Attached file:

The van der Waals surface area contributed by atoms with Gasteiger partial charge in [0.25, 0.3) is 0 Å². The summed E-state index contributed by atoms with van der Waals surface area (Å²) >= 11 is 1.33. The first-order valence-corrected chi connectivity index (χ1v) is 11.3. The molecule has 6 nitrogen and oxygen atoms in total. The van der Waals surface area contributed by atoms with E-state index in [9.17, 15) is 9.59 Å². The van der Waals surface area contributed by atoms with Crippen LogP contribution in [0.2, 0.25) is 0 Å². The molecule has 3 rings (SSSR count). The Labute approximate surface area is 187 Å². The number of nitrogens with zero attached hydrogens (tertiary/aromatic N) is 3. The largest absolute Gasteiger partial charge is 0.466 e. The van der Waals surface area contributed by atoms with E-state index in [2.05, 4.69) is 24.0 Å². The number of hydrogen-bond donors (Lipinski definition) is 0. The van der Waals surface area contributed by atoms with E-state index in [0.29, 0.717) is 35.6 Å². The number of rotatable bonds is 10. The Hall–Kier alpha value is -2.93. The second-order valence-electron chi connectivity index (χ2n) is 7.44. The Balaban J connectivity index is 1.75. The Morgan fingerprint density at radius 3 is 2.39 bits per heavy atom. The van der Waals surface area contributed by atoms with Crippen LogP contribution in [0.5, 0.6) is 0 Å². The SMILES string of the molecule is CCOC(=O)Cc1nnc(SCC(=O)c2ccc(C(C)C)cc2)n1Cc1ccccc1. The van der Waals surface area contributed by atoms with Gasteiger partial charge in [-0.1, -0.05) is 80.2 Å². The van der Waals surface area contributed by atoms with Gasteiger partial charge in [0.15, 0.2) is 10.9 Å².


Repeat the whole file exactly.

The van der Waals surface area contributed by atoms with Gasteiger partial charge in [0.25, 0.3) is 0 Å². The summed E-state index contributed by atoms with van der Waals surface area (Å²) >= 11 is 1.33. The first-order valence-corrected chi connectivity index (χ1v) is 11.3. The molecule has 6 nitrogen and oxygen atoms in total. The van der Waals surface area contributed by atoms with E-state index in [9.17, 15) is 9.59 Å². The van der Waals surface area contributed by atoms with Crippen LogP contribution in [0.2, 0.25) is 0 Å². The molecule has 3 rings (SSSR count). The Labute approximate surface area is 187 Å². The number of nitrogens with zero attached hydrogens (tertiary/aromatic N) is 3. The largest absolute Gasteiger partial charge is 0.466 e. The van der Waals surface area contributed by atoms with E-state index in [2.05, 4.69) is 24.0 Å². The number of hydrogen-bond donors (Lipinski definition) is 0. The van der Waals surface area contributed by atoms with E-state index in [0.29, 0.717) is 35.6 Å². The number of rotatable bonds is 10. The Hall–Kier alpha value is -2.93. The second-order valence-electron chi connectivity index (χ2n) is 7.44. The Balaban J connectivity index is 1.75. The Morgan fingerprint density at radius 3 is 2.39 bits per heavy atom. The van der Waals surface area contributed by atoms with Crippen LogP contribution in [0.5, 0.6) is 0 Å². The SMILES string of the molecule is CCOC(=O)Cc1nnc(SCC(=O)c2ccc(C(C)C)cc2)n1Cc1ccccc1. The van der Waals surface area contributed by atoms with Gasteiger partial charge in [-0.1, -0.05) is 80.2 Å². The van der Waals surface area contributed by atoms with Gasteiger partial charge in [0.15, 0.2) is 10.9 Å².